2016 top post: neutral or non-aggressive countries and states; most readers: American

December 16, 2016

c3-2-top-tenSource:  Neutrality [international relations] 

Austria (now a member of EU, see below): neutral country since 1955, maintain external independence and inviolability of borders (expressly modelled on the Swiss neutrality).

Costa Rica: neutral country since 1949, after abolishing its military.

Finland (now EU): military doctrine of competent, “credible” independent defence, not depending on any outside support, and the desire to remain outside international conflicts. In 2006, Finland’s neutrality was brought into question by Prime Minister Matti Vanhanen during the inauguration of the Finnish EU presidency.

Ireland (now EU): a traditional policy of military neutrality defined as non-membership of mutual defence alliances.

Japanconstitutionally forbidden from participating in wars, but maintains heavily-armed self-defence forces and a military alliance. Constitution recently modified in the face of vigorous public opposition, to permit Japan to come to the aid of its ally or allies.

Liechtenstein: since its army was dissolved in 1868.

Malta (now EU): policy of neutrality since 1980, guaranteed in a treaty with Italy concluded in 1983

Panama: neutral country since 1989

Sweden (now EU): has not fought a war since ending its involvement in the Napoleonic Wars in 1814 with a short war with Norway, making it the oldest neutral country in the world.

Switzerland: self-imposed, permanent, and armed, designed to ensure external security. Switzerland is the second oldest neutral country in the world; it has not fought a foreign war since its neutrality was established by the Congress of Vienna in 1815.

Turkmenistan: declared its permanent neutrality and had it formally recognised by the U.N. in 1995.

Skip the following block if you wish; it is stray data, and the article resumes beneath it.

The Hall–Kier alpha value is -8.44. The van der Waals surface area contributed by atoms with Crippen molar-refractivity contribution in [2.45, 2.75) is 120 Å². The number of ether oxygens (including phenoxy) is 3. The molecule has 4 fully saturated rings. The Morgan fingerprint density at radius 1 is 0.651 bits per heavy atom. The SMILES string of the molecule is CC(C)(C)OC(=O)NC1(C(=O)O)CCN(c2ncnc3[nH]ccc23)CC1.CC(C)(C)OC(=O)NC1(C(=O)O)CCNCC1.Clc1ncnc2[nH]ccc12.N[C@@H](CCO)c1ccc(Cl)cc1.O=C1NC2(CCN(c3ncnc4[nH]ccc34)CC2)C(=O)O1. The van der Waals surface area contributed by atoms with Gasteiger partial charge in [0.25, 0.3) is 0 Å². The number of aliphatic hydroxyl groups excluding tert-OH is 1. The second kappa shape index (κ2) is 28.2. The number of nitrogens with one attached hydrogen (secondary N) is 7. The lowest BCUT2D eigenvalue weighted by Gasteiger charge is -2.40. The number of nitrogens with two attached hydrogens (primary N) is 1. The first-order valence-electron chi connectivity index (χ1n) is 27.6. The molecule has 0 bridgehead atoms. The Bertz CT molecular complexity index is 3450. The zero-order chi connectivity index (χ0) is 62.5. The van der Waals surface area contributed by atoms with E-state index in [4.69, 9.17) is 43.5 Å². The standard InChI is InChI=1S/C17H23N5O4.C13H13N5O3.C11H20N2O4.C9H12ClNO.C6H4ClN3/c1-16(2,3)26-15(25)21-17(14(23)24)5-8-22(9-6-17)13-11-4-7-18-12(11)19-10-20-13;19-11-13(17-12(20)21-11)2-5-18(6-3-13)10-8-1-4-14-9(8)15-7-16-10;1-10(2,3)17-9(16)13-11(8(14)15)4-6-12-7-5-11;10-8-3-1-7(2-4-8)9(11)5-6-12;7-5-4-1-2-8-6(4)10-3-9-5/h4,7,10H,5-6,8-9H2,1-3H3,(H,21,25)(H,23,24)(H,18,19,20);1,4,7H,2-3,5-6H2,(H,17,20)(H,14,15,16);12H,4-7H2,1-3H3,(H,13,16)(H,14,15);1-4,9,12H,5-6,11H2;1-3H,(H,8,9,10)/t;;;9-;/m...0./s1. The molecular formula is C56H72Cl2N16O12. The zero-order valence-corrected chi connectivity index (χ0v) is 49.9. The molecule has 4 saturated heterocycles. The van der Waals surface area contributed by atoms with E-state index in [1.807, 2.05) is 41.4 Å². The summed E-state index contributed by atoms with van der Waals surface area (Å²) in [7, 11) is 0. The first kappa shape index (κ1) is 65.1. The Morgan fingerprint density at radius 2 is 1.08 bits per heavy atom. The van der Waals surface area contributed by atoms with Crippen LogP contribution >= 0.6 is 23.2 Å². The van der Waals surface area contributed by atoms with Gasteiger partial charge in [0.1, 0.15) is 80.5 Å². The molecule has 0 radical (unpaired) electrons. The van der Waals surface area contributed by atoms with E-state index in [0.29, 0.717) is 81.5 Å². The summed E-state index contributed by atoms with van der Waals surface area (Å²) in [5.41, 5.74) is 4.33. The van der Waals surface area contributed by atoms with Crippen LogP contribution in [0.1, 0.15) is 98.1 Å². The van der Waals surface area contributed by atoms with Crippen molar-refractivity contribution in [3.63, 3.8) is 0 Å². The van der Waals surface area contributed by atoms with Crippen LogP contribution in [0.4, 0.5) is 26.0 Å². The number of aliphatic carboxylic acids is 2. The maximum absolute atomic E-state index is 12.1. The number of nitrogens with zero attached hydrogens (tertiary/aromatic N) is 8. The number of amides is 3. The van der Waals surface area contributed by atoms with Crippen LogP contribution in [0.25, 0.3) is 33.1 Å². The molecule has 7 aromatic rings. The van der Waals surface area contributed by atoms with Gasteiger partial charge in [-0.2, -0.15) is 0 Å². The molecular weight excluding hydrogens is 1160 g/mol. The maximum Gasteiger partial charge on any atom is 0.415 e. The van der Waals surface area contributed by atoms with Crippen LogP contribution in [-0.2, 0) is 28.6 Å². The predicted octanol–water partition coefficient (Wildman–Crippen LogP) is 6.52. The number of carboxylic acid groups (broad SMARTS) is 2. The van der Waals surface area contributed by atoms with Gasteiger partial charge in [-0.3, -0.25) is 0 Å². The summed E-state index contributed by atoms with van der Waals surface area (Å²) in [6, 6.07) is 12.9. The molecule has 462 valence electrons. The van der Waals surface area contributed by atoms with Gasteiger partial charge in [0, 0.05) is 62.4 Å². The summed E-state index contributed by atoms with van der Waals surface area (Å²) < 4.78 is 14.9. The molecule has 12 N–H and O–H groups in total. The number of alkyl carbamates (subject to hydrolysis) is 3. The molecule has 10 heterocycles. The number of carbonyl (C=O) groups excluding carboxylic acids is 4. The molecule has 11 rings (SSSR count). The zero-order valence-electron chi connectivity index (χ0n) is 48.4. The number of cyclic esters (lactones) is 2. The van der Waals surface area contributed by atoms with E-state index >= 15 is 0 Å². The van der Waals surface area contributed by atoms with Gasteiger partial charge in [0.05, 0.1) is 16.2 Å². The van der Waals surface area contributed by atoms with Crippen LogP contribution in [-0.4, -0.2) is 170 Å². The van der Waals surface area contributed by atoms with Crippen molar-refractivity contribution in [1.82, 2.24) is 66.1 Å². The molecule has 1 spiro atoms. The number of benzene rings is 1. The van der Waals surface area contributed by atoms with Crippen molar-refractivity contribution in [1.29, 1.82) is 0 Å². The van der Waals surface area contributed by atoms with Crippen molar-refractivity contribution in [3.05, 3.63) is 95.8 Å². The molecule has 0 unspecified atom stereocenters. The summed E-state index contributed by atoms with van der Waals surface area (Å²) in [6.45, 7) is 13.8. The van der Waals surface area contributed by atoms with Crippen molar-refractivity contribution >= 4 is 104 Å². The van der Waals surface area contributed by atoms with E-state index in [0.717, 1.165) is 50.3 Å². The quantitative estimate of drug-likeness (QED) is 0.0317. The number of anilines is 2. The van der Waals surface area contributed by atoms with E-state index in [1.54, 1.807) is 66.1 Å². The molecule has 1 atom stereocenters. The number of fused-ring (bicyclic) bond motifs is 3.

Ukraine: Declared policy of state non-alignment in 2010. We are now informed – see comment – that Ukraine has voted to drop non-aligned status and work towards NATO membership.

Vatican City: the Lateran Treaty signed in 1929 with Italy imposed that “The Pope was pledged to perpetual neutrality in international relations and to abstention from mediation in a controversy unless specifically requested by all parties” thus making Vatican City neutral since then.

 

 

 

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Neutral or non-aggressive countries and states

December 11, 2015

 

This is the title of the most widely read page on this site, published four years ago and reproduced below. Readers from the United States had 10,540 ‘views’ and below is a snapshot of the first twelve countries out of 177 listed.

 

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Today, after a reader pointed out that Japan was not widely recognised as neutral, the title has been altered from Countries or states recognised as neutral, to ‘Neutral or non-aggressive countries and states’ – the link remains unaltered – and we reproduce it on the site this week.

Does the preference of so many readers not on our mailing list indicate a greater desire for stability and peace than for contemporary news?

And what is the significance of the larger numbers from USA – who also read our drone warfare and pharmaceutical sites in large numbers?

One reader said this was just due to its size – but US readers show little interest in our political, environmental or food-related sites – so?

The hope is that one day peace loving American people will reassert themselves, rid themselves of the ‘gun culture’ and select leaders who will prioritise the well-being of their own people and offer that fine example to the rest of the world.

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Neutral or non-aggressive countries and states

Source:  Neutrality [international relations]

Austria (now a member of EU, see below): neutral country since 1955, maintain external independence and inviolability of borders (expressly modelled on the Swiss neutrality).

Costa Rica: neutral country since 1949, after abolishing its military.